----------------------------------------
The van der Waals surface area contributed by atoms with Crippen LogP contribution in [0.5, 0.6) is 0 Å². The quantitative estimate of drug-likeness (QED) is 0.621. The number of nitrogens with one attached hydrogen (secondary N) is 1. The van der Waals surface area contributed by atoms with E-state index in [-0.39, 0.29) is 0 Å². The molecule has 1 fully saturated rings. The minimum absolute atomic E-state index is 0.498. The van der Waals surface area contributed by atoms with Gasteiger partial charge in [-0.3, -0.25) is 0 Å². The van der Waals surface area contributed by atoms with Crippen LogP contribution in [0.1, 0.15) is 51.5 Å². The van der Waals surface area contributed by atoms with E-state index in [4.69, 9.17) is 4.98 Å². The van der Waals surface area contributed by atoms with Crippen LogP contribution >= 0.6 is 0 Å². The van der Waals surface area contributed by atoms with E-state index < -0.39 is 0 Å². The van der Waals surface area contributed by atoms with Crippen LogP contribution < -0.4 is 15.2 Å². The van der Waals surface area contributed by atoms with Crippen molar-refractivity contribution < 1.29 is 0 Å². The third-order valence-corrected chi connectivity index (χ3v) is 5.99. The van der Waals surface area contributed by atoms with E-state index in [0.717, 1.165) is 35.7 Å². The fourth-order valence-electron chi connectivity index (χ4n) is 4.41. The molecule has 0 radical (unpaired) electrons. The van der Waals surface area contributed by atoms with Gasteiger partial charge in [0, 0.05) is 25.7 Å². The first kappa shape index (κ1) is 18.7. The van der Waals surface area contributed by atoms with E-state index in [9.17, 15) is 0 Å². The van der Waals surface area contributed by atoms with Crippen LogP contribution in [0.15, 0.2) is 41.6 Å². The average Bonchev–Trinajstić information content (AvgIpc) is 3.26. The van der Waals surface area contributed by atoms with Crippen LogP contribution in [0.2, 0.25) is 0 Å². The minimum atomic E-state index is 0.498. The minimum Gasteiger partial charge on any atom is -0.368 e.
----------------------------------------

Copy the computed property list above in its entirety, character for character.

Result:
The van der Waals surface area contributed by atoms with Crippen LogP contribution in [0.5, 0.6) is 0 Å². The quantitative estimate of drug-likeness (QED) is 0.621. The number of nitrogens with one attached hydrogen (secondary N) is 1. The van der Waals surface area contributed by atoms with E-state index in [-0.39, 0.29) is 0 Å². The molecule has 1 fully saturated rings. The minimum absolute atomic E-state index is 0.498. The van der Waals surface area contributed by atoms with Gasteiger partial charge in [-0.3, -0.25) is 0 Å². The van der Waals surface area contributed by atoms with Crippen LogP contribution in [0.1, 0.15) is 51.5 Å². The van der Waals surface area contributed by atoms with E-state index in [4.69, 9.17) is 4.98 Å². The van der Waals surface area contributed by atoms with Crippen LogP contribution >= 0.6 is 0 Å². The van der Waals surface area contributed by atoms with E-state index < -0.39 is 0 Å². The van der Waals surface area contributed by atoms with Crippen LogP contribution < -0.4 is 15.2 Å². The van der Waals surface area contributed by atoms with Crippen molar-refractivity contribution < 1.29 is 0 Å². The third-order valence-corrected chi connectivity index (χ3v) is 5.99. The van der Waals surface area contributed by atoms with E-state index in [0.717, 1.165) is 35.7 Å². The fourth-order valence-electron chi connectivity index (χ4n) is 4.41. The molecule has 0 radical (unpaired) electrons. The van der Waals surface area contributed by atoms with Gasteiger partial charge in [0, 0.05) is 25.7 Å². The first kappa shape index (κ1) is 18.7. The van der Waals surface area contributed by atoms with E-state index in [9.17, 15) is 0 Å². The van der Waals surface area contributed by atoms with Crippen LogP contribution in [0.15, 0.2) is 41.6 Å². The average Bonchev–Trinajstić information content (AvgIpc) is 3.26. The van der Waals surface area contributed by atoms with Crippen LogP contribution in [0.2, 0.25) is 0 Å². The minimum atomic E-state index is 0.498. The minimum Gasteiger partial charge on any atom is -0.368 e.